Last weekend I ate my words and finished a race I had said repeatedly I would never run (and I still haven’t run it-ha!). Though our family in Corning, NY had asked us to combine a visit and a race, we had told them no several times. First, I hate the name. I could spend hours telling you about how much I hate alcohol for all it has done to people I love(d), but I won’t. So running the Wineglass Half, even though there was no real connection between the name and the race, wasn’t high on my list– even though I had heard such amazing things about the course (fast and net downhill), the setting (hi Upstate New York in peak leaf season) and the medal (pretty pretty Corning glass). Secondly, as a Sunday race it was off the boards for us because we have been pretty staunch about not doing races that interfere with worship. But way back in February, when my friend Miriam in nearby Elmira had mentioned that the congregation with which she worships doesn’t meet on Sundays until 3:30, it suddenly made the half—even the full– completely doable.
So we signed up and planned a family vacation around the race. We got excited. We trained. And then some pesky vertebrae in my back decided to clamp down on a nerve in my neck and lay me out for the 8 weeks prior to the race. There’s no problem with my legs, but the tightening muscles in my back and the tingling in my arm are being “stubborn,” as one provider has put it. More on that in a different post, but after weeks of resting, intensive chiropractic care, Graston and Active Release therapies, it was clear I could not run, I could not run-walk, I could not power walk this race. I left for the trip with a somewhat heavy heart, not knowing if I’d end up with a medal or not, or if I should even try.
But I did know this: it was a great race for a slow finish. The marathon starts 13.1 miles west of the half-marathon course, and a half-hour later, meaning that if I could just stay ahead of the slowest marathoners, I wouldn’t get swept off the course or DNF’d. I knew from an experimental walk that power walking would make the muscles in my upper back angry, and I didn’t want to walk 13.1 at the cost of not being able to run for an even longer period of time. However, I knew from just living life, that I could be mobile and not disturb things. I have strolled with my kids, I have done what needs doing around my house and community without making things worse. So, I wondered, what could be the harm in trying to stroll this race? My husband’s brother and sister-in-law both assured me that they would come get me if I couldn’t make it. So if I could knuckle down mentally and prepare my mind to walk for 4.5 hours (I was toying with 20-minute miles), could I see the course, experience the race, and finish? Could there be any harm in trying? I mean, there are worse ways to spend a morning than walking for multiple hours. At the very least, my husband would have company on the bus to Campbell-Savona High (pro tip: It’s pronounced Camp-Bell and they are very serious about that) and at the start.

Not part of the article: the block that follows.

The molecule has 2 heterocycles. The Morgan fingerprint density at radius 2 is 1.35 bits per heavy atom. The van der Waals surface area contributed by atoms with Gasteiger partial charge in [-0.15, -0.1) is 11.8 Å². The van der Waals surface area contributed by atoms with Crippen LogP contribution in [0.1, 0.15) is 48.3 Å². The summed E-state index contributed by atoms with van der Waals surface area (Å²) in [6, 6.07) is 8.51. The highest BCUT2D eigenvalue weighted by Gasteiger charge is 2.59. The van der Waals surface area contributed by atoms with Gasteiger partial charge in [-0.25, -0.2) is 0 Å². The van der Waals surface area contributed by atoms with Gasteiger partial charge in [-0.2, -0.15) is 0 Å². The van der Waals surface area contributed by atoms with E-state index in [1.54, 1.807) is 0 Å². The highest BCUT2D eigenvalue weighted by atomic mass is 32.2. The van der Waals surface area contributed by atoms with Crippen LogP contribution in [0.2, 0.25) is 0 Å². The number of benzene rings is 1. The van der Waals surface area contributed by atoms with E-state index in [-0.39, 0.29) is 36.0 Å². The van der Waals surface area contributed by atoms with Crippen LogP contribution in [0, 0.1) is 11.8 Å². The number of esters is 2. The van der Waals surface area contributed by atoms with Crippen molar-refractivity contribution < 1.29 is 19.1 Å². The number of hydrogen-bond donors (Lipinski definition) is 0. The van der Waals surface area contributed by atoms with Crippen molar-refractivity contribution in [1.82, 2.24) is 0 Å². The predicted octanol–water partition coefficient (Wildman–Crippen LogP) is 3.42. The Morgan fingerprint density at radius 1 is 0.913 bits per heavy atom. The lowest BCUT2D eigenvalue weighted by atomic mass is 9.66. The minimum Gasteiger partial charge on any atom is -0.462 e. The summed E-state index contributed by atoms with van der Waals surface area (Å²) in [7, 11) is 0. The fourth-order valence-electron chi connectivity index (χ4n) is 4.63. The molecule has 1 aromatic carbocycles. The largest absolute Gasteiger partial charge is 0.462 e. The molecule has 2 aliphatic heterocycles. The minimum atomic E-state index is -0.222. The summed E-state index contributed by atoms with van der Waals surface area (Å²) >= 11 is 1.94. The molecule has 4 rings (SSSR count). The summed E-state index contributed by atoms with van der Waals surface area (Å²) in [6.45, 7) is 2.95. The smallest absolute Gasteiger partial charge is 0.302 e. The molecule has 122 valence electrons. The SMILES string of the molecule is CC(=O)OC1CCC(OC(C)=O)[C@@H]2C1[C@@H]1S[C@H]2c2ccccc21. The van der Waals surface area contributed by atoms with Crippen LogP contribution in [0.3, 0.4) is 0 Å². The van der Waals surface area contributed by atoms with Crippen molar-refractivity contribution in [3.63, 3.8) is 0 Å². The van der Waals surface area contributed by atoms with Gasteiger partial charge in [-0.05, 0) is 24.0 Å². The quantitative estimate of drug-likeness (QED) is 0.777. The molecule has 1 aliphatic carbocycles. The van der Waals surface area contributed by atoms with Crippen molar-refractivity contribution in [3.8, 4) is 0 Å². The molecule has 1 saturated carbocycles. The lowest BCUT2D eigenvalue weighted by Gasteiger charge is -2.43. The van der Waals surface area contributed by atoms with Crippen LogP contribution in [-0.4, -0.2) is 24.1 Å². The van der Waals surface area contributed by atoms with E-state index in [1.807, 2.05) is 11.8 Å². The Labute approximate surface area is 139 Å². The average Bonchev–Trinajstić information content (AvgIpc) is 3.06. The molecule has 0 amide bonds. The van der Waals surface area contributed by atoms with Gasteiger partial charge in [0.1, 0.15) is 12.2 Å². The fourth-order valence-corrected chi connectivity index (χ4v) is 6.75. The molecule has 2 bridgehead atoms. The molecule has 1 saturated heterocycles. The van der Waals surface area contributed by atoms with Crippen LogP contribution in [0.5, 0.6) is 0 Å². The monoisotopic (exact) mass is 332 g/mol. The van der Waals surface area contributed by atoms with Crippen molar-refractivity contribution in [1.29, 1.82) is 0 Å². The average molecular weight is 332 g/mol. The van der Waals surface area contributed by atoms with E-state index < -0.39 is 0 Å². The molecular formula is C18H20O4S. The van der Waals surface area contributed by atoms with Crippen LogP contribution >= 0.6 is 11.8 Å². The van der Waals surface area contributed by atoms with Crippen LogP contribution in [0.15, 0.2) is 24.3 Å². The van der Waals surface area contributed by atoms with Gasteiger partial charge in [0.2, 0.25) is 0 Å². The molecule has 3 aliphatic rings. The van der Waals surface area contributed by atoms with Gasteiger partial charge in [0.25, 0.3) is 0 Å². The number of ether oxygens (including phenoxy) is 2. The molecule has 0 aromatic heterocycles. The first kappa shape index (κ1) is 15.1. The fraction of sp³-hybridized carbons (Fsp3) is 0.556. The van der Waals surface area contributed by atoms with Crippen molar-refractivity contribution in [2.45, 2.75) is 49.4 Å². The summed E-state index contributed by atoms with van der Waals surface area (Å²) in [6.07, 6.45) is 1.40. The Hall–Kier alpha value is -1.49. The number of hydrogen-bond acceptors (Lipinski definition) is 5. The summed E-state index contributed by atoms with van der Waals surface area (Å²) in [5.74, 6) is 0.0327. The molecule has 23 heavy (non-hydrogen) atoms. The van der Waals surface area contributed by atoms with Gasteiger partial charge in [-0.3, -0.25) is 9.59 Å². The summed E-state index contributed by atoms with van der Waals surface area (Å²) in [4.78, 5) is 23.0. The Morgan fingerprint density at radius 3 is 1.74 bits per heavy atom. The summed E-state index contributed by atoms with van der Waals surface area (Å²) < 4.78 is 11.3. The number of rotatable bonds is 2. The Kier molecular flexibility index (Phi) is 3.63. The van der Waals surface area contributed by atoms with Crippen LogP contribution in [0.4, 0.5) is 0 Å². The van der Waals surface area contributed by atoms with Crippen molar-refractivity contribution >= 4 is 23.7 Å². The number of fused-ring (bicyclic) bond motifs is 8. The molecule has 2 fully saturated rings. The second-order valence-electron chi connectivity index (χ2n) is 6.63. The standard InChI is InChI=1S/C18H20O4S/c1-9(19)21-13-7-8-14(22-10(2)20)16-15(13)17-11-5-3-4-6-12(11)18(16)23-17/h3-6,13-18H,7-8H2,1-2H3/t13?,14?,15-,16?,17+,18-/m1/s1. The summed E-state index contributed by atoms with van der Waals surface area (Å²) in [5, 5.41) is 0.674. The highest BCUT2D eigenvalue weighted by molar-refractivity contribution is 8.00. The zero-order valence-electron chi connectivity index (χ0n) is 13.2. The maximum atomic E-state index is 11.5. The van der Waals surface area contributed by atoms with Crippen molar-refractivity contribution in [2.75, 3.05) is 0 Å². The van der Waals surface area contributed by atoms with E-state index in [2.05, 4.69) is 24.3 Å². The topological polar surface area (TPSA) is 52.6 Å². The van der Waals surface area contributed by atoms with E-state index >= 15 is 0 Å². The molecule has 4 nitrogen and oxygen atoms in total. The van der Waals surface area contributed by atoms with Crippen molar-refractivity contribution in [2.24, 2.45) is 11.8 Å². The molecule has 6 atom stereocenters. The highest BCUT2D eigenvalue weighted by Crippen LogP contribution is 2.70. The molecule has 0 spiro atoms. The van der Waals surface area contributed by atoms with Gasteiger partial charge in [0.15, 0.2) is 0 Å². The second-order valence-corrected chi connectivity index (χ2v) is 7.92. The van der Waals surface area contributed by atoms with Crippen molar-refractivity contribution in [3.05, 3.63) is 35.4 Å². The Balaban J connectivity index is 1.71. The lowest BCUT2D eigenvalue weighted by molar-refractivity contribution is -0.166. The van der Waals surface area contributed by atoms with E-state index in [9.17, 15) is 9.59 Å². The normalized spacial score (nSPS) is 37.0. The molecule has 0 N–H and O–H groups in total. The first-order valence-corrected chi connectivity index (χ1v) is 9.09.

And so I bundled up for the 37-degree start in literally every piece of warm workout-ish clothing I’d brought. Four shirts, two pairs of pants, a beanie, and some borrowed gloves. We got to the high school where they allowed us in to stay warm before the start. This was not communicated well, but it’s important to know: due to the location of the school to the start line, in order to get everyone behind the timing mats, you need to be out there 15 minutes before the start. We didn’t understand that until we were out there, but if you ever do Wineglass, don’t try to stay inside until 5 minutes before the race, or you’ll be hosed.
I hovered on the side of the cornfield near the start and waited to begin with the last runners. The race started and I watched the fasties go by. Then the not-as-fasties. Then the run-walkers. Then the walkers and I crossed the mats. I was a little concerned over the fact that we were in the middle of nowhere and my phone was losing battery fast. No podcasts for me, as I had planned. This could be a long few hours. And that’s when I spotted a woman whose hat had caught my eye earlier. Way up here, in the Finger Lakes region of New York, she was wearing an Atlanta Track Club member cap. I commented on it, and we got to talking.